With rehearsals getting underway this week for this year’s pantomime, we take a look at how pantomime traditions evolved.
Panto is a peculiarly British tradition, as anyone who has ever attempted to explain it to a foreign visitor will know all too well. It’s ironic then, that the origins of panto probably lie abroad. The generally favoured theory is that pantomime is, in fact, Italian. Sorry about that.
However, we have given it our own unique spin over the centuries, since it first arrived on these shores in the sixteenth century in the form of commedia del’arte. Commedia performances, which often took place in the street, were based around stock characters – most famously Harlequin- and well-known storylines. (One of these characters, Pulchinella, eventually became another great British tradition, evolving himself into Mr Punch in seaside Punch & Judy shows.) Commedia troupes would involve their audience in the show in a similar way to today’s pantomime performers.
These stories, revolving around two young lovers (Harlequin and Columbine) and their comic servants, have much in common with many of the fairy tales which form the basis of modern pantomimes, but it wasn’t until the eighteenth century that the word pantomime was used for the first time. Owing to strict theatre licensing laws at the time, only a limited number of theatres were allowed to present ‘spoken word’ performances (a restriction which remained in place until a change in the law in 1843), so these early performances were entirely mimed, giving rise to the name pantomime (‘panto’ comes from the Greek word for ‘all’).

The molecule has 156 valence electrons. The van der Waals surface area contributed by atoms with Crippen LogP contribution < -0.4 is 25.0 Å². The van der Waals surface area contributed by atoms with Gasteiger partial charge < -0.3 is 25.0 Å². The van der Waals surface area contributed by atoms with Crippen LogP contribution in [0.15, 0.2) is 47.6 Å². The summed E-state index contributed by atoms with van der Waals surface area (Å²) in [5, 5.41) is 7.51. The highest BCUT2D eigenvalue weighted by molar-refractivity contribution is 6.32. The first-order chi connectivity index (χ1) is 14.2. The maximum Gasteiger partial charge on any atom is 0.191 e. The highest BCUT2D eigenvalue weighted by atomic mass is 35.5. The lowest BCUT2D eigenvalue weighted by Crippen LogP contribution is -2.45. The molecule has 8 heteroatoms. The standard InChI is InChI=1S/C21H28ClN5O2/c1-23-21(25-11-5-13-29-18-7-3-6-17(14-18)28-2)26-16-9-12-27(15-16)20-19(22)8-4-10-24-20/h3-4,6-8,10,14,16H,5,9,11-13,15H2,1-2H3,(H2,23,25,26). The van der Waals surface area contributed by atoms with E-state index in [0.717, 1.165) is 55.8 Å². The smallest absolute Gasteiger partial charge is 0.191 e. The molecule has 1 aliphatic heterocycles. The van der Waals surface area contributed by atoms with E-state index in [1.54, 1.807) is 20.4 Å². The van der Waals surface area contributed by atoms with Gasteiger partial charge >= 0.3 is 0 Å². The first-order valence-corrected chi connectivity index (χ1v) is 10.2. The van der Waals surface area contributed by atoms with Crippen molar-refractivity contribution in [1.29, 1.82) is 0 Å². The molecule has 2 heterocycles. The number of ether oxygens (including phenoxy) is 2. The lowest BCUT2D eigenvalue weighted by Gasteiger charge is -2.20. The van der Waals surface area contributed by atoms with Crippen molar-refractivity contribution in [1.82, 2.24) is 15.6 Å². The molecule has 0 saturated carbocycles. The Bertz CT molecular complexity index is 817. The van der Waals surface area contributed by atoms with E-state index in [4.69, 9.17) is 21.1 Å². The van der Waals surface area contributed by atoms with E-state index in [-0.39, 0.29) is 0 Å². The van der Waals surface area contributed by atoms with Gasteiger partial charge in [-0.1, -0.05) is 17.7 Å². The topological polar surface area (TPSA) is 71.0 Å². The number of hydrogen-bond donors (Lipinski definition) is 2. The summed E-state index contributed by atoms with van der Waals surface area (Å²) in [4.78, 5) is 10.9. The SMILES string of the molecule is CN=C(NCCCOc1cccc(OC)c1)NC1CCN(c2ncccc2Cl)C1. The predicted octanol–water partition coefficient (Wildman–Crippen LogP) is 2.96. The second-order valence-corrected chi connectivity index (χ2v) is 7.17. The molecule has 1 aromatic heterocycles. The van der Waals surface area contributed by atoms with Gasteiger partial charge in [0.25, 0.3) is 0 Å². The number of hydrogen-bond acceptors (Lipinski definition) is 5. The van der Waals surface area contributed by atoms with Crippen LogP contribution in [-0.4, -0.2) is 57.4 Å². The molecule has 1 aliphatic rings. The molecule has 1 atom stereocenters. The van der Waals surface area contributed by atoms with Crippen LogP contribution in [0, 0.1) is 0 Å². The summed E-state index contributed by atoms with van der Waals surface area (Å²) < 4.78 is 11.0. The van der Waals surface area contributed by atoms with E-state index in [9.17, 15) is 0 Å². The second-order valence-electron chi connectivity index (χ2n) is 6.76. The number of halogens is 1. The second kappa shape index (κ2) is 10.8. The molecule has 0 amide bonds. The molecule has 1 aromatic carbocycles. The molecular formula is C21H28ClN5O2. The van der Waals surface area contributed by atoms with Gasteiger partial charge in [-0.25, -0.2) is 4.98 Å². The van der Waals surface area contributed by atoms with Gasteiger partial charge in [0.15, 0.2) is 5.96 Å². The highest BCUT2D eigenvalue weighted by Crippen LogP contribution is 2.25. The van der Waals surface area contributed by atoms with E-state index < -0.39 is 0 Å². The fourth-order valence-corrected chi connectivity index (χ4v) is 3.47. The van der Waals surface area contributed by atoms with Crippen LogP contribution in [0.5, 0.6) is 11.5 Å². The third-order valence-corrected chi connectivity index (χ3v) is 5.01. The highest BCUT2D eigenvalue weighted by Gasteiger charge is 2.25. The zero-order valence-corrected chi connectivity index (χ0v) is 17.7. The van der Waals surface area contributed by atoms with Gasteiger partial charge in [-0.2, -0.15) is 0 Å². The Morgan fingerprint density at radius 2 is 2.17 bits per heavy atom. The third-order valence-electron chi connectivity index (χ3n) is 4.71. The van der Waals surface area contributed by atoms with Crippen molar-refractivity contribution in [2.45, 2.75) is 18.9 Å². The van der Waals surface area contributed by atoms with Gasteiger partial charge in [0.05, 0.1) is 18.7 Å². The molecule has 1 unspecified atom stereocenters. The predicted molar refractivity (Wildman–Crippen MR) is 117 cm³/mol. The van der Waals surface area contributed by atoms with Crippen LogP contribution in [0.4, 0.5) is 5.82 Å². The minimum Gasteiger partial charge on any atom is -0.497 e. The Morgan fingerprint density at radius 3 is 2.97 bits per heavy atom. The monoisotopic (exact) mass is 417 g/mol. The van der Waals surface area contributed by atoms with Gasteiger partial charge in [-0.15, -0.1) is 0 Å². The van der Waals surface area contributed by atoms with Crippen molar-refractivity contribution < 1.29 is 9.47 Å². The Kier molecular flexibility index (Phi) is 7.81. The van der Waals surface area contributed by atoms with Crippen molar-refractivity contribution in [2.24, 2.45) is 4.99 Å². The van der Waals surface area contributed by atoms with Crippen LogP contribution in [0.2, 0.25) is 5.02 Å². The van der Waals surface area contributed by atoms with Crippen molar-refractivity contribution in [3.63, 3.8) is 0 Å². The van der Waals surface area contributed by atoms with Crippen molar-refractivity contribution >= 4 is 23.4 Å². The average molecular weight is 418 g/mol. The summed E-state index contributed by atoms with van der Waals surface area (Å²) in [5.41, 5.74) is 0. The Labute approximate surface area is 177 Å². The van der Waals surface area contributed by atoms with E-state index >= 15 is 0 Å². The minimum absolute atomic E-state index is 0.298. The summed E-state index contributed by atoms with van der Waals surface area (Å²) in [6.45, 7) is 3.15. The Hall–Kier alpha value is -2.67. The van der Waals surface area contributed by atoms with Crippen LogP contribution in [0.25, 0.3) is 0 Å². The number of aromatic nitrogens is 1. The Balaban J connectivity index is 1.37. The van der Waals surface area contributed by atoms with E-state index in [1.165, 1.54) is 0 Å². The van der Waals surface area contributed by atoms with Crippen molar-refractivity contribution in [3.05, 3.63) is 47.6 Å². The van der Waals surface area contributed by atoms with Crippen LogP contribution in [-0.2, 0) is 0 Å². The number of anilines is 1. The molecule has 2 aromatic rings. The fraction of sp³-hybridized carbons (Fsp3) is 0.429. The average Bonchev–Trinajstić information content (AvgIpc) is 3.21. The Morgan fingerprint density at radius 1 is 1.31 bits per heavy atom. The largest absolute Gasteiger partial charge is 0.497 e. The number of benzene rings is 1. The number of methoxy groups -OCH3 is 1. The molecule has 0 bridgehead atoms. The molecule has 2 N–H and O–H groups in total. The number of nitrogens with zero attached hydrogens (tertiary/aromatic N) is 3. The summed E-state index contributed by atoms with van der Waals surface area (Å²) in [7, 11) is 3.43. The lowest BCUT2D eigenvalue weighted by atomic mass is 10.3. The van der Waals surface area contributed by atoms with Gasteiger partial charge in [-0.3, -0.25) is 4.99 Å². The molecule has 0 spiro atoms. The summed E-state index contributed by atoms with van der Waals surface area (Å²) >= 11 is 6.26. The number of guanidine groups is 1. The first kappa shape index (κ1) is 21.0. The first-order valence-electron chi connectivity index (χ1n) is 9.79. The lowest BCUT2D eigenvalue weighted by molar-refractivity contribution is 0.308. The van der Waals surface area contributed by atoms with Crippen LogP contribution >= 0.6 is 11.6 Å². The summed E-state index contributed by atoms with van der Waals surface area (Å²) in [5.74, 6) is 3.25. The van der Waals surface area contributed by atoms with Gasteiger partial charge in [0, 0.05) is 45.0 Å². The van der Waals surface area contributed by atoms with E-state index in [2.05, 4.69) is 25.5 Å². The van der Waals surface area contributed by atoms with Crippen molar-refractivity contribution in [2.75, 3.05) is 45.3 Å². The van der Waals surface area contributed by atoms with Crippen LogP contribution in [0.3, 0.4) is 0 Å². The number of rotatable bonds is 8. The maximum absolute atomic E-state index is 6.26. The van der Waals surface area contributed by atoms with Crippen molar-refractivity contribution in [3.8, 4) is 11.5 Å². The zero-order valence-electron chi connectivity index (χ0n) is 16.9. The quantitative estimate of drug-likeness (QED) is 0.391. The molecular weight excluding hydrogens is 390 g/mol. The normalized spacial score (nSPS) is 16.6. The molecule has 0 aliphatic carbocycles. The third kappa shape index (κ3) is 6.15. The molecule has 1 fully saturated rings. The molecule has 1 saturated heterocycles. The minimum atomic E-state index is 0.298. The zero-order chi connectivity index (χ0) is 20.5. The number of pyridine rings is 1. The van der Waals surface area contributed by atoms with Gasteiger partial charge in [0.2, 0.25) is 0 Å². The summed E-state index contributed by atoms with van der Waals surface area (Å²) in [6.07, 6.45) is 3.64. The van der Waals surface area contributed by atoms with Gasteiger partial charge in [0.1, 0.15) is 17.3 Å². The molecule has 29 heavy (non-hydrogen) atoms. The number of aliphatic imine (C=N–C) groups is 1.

These early pantomimes gave us another theatrical term – slapstick, referring to physical comedy. They were famous for their quick changes of scenery, which were achieved by having hinged flaps on scenery which would flip over when Harlequin hit them with his magic wand – actually a wooden baton, or – you can probably guess what’s coming next – ‘slap stick’.
One of the distinguishing features of pantomime is cross-dressing, with the dame (a man dressed as a woman) playing a prominent part. Pantomimes also traditionally featured ‘principal boys’, women playing male roles, although these started to die out from the 1950’s when pop stars of the day like Cliff Richard and Tommy Steele started playing romantic roles in pantomimes. It has been suggested that these traditions go all the way back to Tudor times, when the Christmas time ‘feast of fools’, presided over by a Lord of Misrule, would have involved people dressing up and swapping roles. However, there’s little evidence of either dames or principal boys between the Restoration in 1660 (when actresses were allowed to perform on public stages for the first time) and the late eighteenth century. Principal boys appeared first, especially in opera, where ‘breeches roles’ were sung by female sopranos, before they were enthusiastically picked up by other more popular forms of entertainment like music hall. It’s likely that much of their popularity lay in the fact that the roles allowed women to show off their legs in revealing male costumes, at a time when woman were expected to wear long skirts at all times.
The tradition of of the dame appears to have evolved slightly later. The clown Joseph Grimaldi played the baron’s wife in 1820, in an early version of Cinderella. Dames became especially popular in the late nineteenth century, as part of a wider fashion in music hall for cross- dressing acts.